The UN-backed Principles for Responsible Investment (PRI) has formally released its new three-year strategy, proceeding without adopting a new purpose statement but announcing plans to review the organisation’s mission.

The strategy covers the period 2021-2024. As per the draft version the PRI consulted on in the autumn, it has as its theme “Building a bridge between financial risk and real-world outcomes”.

According to a document on the strategy from the PRI board, the aim is to support signatories to “recognise and understand the interdependencies between financial markets and real-world outcomes, based on an investor perspective”.

Setting out its response to the formal consultation on the strategy, the board said that overall, respondents – 16% of signatories, above the industry average “for these types of consultations” – were supportive of the proposed strategy.

However, it also acknowledged that there were concerns about a “perceived mission (and cultural) shift away from the investor perspective”.

Referring to a purpose statement it had drafted as part of the strategy discussions, it said some signatories had expressed concern the statement “could signal or enable ‘mission drift’, with a purpose statement overlaying the existing mission and six Principles”.

It said the board’s intention had been to provide a short version of the existing mandate without any more substantive change, but that it “recognises the sensitivities around any changes to statements regarding the purpose of the PRI”.

It would therefore not adopt the proposed purpose statement at this time, it said.

However, the board said it considered it was a good time to review the mission statement with signatories and would start consulting with them on the mission and purpose later this year.

Based on feedback from the consultation, possible changes could be put to a signatory vote in 2022, the board said.

Any change to the mission, embedded within the Articles, requires the approval of a simple majority of signatories and a simple majority of asset owner signatories, it noted.

Reasons cited by the board for it being a good time to review the mission statement included the adoption of the Paris Agreement and Sustainable Development Goals, that “terminology is different”, and that investor expectations and practices are evolving.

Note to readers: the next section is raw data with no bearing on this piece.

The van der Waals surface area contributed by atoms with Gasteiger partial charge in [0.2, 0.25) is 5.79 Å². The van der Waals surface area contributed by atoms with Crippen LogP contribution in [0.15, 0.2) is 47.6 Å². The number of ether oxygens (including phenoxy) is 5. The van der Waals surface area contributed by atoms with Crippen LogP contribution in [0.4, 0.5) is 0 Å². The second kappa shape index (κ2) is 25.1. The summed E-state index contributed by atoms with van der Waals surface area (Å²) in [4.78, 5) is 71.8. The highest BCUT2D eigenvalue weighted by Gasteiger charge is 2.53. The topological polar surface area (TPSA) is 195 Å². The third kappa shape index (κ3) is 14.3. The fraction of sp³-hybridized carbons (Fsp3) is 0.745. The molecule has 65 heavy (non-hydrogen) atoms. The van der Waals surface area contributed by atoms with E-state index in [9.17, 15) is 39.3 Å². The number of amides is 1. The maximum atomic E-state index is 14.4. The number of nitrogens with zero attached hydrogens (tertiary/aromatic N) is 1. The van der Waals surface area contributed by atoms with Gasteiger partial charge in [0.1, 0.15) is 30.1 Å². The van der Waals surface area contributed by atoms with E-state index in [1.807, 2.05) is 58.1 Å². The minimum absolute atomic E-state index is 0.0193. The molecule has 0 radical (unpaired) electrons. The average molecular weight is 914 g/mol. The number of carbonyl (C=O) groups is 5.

The criticisms and concerns described by the board are reminiscent of those expressed by Norges Bank Investment Management, which manages Norway’s giant sovereign wealth fund. In its response to the consultation on the three-year strategy it said the change being proposed was so far-reaching it needed to be voted on by signatories.

Carlos Joly, fellow of the Cambridge Institute for Sustainability Leadership at Cambridge University and chair of the expert group that drafted the actual Principles for Responsible Investment, said NBIM was “plain wrong” with its comments.

Guarding credibility 

According to the PRI, the 2021-2024 strategy will see it remaining a “big tent” organisation, open to all potential signatories without there being a hurdle to entry. The board indicated it still supported this approach, saying it was ”easy to improve average standards by delisting poor performers, but that doesn’t necessarily improve responsible investment”.

It said the risk of greenwashing was inherent in the approach the PRI was taking, and that it had identified greenwashing as the biggest risk to the credibility of responsible investment and the PRI itself.

”We will continue to move the needle on what it means to be a signatory, celebrating leadership and raising the bar both at the bottom and the top,” wrote Martin Skancke and Fiona Reynolds, chair and CEO of the PRI, on the PRI website.

”We will strengthen our minimum requirements and complete the reform of the reporting and assessment framework, aiming to improve practice over time.”

The PRI is piloting a new reporting framework this year, with the model consisting of a process-focused core component of close-ended questions that will be mandatory and assessed, and a more advanced, open-ended component of process- and outcome-focused questions that will be voluntary and not assessed.

Signatory feedback on the revised framework is to be reviewed by the board, which will formally report back to signatories on the outcomes of the pilot review before the 2022 reporting period.

‘What success looks like’

According to the official new three-year strategic plan, the PRI considers that “if successful in the vision we have set out […], we can expect by 2024 to see investors consider, in their investment decision-making, the impact they have on the real economy and the world in which their beneficiaries live and plan to retire”.

It continued: “ESG will be integrated in financial policy and regulation in core markets. Legal frameworks for investing for impact will be in place in several markets. Leading financial systems will align incentives, behaviours and policy with sustainability. Investors will use international human rights frameworks in their investment activities and align with a 1.5°C pathway, working towards net zero by 2050. Progress will be underway towards a global sustainability reporting system for investors and corporations.”

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